the glory of springtime

It was the spring flowers that finally got me to add some color to my work, even though I've had a whole box of underglaze colors for months. There is something so joyful, and so fleeting, in the earliest spring blossoms that I knew I wanted to capture something of that. What better way than sketching directly on clay? 


The pencil marks burn out in the firing, and it's always a bit of a surprise to see how the underglazes turn out.  


And just so you know, all the pear blossoms were collected from this broken branch.


painting crows on clay

I love the shapes crows make as they fly, but finding a way to recreate their inky silhouettes on clay has been a challenge. I think I'm finally coming up with a strategy that's fairly straightforward.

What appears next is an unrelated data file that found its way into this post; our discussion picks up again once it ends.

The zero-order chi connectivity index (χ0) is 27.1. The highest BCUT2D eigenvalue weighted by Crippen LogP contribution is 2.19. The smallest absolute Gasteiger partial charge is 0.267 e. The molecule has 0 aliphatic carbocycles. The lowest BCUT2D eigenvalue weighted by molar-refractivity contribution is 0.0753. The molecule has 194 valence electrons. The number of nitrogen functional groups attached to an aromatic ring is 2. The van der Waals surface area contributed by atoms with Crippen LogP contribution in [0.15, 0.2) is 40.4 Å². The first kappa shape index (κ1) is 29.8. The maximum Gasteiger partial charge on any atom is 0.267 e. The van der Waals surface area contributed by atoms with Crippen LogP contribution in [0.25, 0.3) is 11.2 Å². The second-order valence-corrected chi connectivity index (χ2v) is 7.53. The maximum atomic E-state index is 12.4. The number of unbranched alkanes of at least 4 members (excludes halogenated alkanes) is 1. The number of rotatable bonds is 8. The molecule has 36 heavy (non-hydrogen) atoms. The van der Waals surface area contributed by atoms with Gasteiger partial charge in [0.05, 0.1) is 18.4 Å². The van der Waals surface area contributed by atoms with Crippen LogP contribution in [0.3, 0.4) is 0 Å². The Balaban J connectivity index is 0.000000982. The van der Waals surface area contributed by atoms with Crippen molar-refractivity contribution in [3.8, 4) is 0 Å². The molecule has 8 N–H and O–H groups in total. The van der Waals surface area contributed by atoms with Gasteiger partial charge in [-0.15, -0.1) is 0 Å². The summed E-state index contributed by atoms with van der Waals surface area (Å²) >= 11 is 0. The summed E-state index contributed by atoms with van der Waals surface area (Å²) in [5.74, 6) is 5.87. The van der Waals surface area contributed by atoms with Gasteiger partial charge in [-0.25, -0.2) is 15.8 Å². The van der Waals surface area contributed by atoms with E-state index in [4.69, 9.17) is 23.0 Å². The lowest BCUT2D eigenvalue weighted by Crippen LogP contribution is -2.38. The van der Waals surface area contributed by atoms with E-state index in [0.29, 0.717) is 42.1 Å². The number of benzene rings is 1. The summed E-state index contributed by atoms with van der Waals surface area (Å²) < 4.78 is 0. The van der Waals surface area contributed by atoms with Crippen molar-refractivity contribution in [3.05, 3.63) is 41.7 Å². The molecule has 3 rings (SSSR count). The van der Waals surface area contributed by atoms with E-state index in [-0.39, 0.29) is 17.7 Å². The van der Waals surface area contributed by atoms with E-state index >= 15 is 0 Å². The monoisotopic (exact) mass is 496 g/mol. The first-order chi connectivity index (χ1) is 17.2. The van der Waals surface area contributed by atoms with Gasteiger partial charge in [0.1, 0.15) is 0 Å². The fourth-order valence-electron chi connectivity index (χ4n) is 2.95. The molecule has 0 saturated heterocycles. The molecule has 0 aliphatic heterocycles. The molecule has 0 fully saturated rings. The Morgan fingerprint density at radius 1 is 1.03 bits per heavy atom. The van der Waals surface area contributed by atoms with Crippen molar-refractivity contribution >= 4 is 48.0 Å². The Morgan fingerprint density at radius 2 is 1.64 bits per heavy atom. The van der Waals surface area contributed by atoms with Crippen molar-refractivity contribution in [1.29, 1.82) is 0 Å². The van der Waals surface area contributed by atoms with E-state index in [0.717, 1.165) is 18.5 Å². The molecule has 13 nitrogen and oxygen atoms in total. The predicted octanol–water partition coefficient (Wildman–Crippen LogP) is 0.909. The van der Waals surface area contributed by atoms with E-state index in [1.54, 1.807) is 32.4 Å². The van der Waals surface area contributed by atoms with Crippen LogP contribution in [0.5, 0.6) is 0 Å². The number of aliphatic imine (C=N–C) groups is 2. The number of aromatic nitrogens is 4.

It starts with a set of custom rubber stamps that I ordered from Atlas Stamps (so much easier than the handmade option). After the pot is trimmed and dried, but before it's been bisque fired, I gently stamp the images onto the clay, curving the rubber stamp to match the shape of the fragile greenware.  


Pretty much any kind of stamp pad with do. These two were given to me and my sisters sometime in elementary school, and somehow (amazingly) still have enough ink and moisture to be usable. I start with a light color, which gives me the option of redoing the stamp if I don't like the placement. The organic dyes in the stamp pad will all burn out in the firing, so I don't worry about any extra marks I've made on the clay.


I then use a very fine brush to paint black underglaze over the stamped outlines, using the original set of photos as a reference. 

photo 4.JPG

Once the underglaze is on, they're ready to be bisque fired. It also works to do this stamping and painting on bisqued ware, but the raw underglaze sometimes resists the glaze, leaving an uneven surface on the finished piece.